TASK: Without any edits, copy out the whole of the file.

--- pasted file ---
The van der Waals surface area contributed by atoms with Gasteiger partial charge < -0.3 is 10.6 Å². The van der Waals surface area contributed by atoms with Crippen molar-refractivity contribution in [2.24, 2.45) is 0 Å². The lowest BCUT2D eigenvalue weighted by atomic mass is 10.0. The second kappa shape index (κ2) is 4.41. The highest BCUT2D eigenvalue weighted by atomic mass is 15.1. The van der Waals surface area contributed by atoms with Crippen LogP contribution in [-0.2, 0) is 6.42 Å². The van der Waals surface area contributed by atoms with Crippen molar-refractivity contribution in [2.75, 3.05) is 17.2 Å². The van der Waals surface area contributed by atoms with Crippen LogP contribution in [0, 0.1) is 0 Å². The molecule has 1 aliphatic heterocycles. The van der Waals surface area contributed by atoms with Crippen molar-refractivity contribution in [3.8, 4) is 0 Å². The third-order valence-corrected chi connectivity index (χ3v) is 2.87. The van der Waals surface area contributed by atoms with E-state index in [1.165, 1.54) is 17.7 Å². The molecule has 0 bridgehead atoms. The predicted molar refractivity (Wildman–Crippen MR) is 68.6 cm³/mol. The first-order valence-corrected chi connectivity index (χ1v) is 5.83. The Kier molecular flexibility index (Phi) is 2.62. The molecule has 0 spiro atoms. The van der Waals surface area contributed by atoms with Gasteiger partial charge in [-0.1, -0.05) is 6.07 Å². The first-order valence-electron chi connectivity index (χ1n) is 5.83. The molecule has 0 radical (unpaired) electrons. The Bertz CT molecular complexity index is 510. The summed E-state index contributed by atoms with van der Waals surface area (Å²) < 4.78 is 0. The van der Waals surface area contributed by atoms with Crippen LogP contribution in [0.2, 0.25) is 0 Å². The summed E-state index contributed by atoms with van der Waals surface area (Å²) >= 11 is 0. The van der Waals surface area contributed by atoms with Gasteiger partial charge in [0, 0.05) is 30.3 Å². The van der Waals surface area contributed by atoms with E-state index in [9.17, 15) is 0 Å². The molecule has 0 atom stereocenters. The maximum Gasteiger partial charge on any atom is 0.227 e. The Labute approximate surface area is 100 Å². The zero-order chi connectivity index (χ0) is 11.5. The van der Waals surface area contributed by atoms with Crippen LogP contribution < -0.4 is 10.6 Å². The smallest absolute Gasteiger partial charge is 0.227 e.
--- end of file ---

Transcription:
The van der Waals surface area contributed by atoms with Gasteiger partial charge < -0.3 is 10.6 Å². The van der Waals surface area contributed by atoms with Crippen molar-refractivity contribution in [2.24, 2.45) is 0 Å². The lowest BCUT2D eigenvalue weighted by atomic mass is 10.0. The second kappa shape index (κ2) is 4.41. The highest BCUT2D eigenvalue weighted by atomic mass is 15.1. The van der Waals surface area contributed by atoms with Crippen LogP contribution in [-0.2, 0) is 6.42 Å². The van der Waals surface area contributed by atoms with Crippen molar-refractivity contribution in [2.75, 3.05) is 17.2 Å². The van der Waals surface area contributed by atoms with Crippen LogP contribution in [0, 0.1) is 0 Å². The molecule has 1 aliphatic heterocycles. The van der Waals surface area contributed by atoms with Crippen molar-refractivity contribution in [3.8, 4) is 0 Å². The third-order valence-corrected chi connectivity index (χ3v) is 2.87. The van der Waals surface area contributed by atoms with E-state index in [1.165, 1.54) is 17.7 Å². The molecule has 0 bridgehead atoms. The predicted molar refractivity (Wildman–Crippen MR) is 68.6 cm³/mol. The first-order valence-corrected chi connectivity index (χ1v) is 5.83. The Kier molecular flexibility index (Phi) is 2.62. The molecule has 0 spiro atoms. The van der Waals surface area contributed by atoms with Gasteiger partial charge in [-0.1, -0.05) is 6.07 Å². The first-order valence-electron chi connectivity index (χ1n) is 5.83. The molecule has 0 radical (unpaired) electrons. The Bertz CT molecular complexity index is 510. The summed E-state index contributed by atoms with van der Waals surface area (Å²) < 4.78 is 0. The van der Waals surface area contributed by atoms with Crippen LogP contribution in [0.2, 0.25) is 0 Å². The summed E-state index contributed by atoms with van der Waals surface area (Å²) >= 11 is 0. The van der Waals surface area contributed by atoms with Gasteiger partial charge in [0, 0.05) is 30.3 Å². The van der Waals surface area contributed by atoms with E-state index in [9.17, 15) is 0 Å². The molecule has 0 atom stereocenters. The maximum Gasteiger partial charge on any atom is 0.227 e. The Labute approximate surface area is 100 Å². The zero-order chi connectivity index (χ0) is 11.5. The van der Waals surface area contributed by atoms with Crippen LogP contribution < -0.4 is 10.6 Å². The smallest absolute Gasteiger partial charge is 0.227 e.